Fishing Set Up for Manual Chair:
This spring we hired a new fellow to mow our lawn. One morning while he was mowing I was leaving to go turkey hunting. Dean was amused by my looks, all dressed in camouflage with a gun strapped on the front of my wheelchair; I looked like a Somali warlord. Later he remarked to my wife, Marge, that I must really love the out-of-doors, to which she said yes. The following week he told her he was also a fishing guide and owned Dean Meckes Charters and would really enjoy taking me fishing. Imagine my excitement! I had been working on a fishing set up and now was my big chance. However, as Dean and I talked, I realized I would need to come up with a totally different pole set up.
Dean's boat was a Z20 Ranger Bass Boat, so for safety sake I would have to be in the cockpit in my manual chair. He explained to me we would not be casting but rather trolling. The spinning rod, which I would have to use, would have to be kept parallel to the water. After our talk he left me a spinning rod to adapt. Although I came home from the rehabilitation hospital with a manual chair, I rarely use it because I don’t have the strength to propel it. Now it had to be used and a new fishing set up created for it.
After thinking things over I decided to cut a channel into a piece of one and one half inch PVC pipe, just as I had done in my original Fishing Pole Holder. This time it would be attached on the top of the left arm of the chair, so I could crank with my right hand. To help prevent slipping, before securing the pipe I placed a piece of non-skid mesh between the arm and the PVC. The pipe was placed so that the channel extended beyond the front end of the arm’s cushion. Initially, we attached the pipe to the arm with two cable ties and then Gorilla tape. If this was something which would be used more than once I would have secured the PVC pipe to the arm with two large hose clamps. I don’t think I would tape it to start with in order to see if the clamps were enough, but for a one time deal I didn’t want to take any chances.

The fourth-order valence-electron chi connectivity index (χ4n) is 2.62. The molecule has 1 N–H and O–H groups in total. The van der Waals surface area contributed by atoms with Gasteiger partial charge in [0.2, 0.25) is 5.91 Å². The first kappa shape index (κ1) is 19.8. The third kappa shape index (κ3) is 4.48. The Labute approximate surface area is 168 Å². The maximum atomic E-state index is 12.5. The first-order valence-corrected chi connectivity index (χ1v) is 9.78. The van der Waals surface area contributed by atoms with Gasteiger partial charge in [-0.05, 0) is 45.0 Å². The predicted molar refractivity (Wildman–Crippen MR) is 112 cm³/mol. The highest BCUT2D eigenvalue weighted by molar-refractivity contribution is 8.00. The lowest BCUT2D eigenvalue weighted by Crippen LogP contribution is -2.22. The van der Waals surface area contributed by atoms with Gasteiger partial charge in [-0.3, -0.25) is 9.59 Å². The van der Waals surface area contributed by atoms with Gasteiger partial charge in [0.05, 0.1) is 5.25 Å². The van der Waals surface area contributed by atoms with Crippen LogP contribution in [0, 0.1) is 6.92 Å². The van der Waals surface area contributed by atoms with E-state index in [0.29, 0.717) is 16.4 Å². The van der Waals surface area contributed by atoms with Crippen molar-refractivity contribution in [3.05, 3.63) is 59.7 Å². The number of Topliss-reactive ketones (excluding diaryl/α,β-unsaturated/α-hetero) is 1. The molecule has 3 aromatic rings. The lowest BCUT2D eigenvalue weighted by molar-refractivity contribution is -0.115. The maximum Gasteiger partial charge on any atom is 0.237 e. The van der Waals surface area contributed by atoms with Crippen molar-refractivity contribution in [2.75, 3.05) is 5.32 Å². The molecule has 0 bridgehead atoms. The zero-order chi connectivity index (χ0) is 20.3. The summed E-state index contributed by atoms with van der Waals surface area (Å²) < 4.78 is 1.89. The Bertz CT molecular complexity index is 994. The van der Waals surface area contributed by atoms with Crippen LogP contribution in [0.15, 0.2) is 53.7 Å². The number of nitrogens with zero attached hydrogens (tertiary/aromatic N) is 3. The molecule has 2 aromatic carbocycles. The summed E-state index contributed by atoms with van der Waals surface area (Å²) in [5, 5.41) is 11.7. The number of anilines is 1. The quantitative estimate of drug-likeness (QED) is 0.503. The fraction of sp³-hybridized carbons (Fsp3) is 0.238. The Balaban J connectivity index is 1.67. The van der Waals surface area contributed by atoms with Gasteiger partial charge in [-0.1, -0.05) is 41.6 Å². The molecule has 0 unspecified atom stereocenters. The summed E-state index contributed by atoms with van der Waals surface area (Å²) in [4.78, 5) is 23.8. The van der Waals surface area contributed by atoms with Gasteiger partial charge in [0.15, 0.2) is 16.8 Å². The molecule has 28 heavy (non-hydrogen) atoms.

The fishing pole presented an entirely different challenge. It was not my pole, so whatever adaptations were made, would have to be reversible. My wife purchased a foot long piece of 3/4" PVC which was cut to create a 4" piece. The piece was then slid over the reel's handle with the help of liquid soap. When all the modifications were finished, the rod handle slid into the PVC pipe with the reel brace sliding into the channel.
However, we did a dry run and realized the set up would not work. When the reel was on the inside of the chair arm, it was impeded by my abdomen and because my wrists cant inward I would not be able to grip the crank of the reel in that position. The best solution was to move the entire set up to the right arm of the chair, so the crank was on the outside of the chair and lined up much better with my right hand. All the adaptations worked far beyond my wildest dreams. I was able to hold the handle and crank without any problem.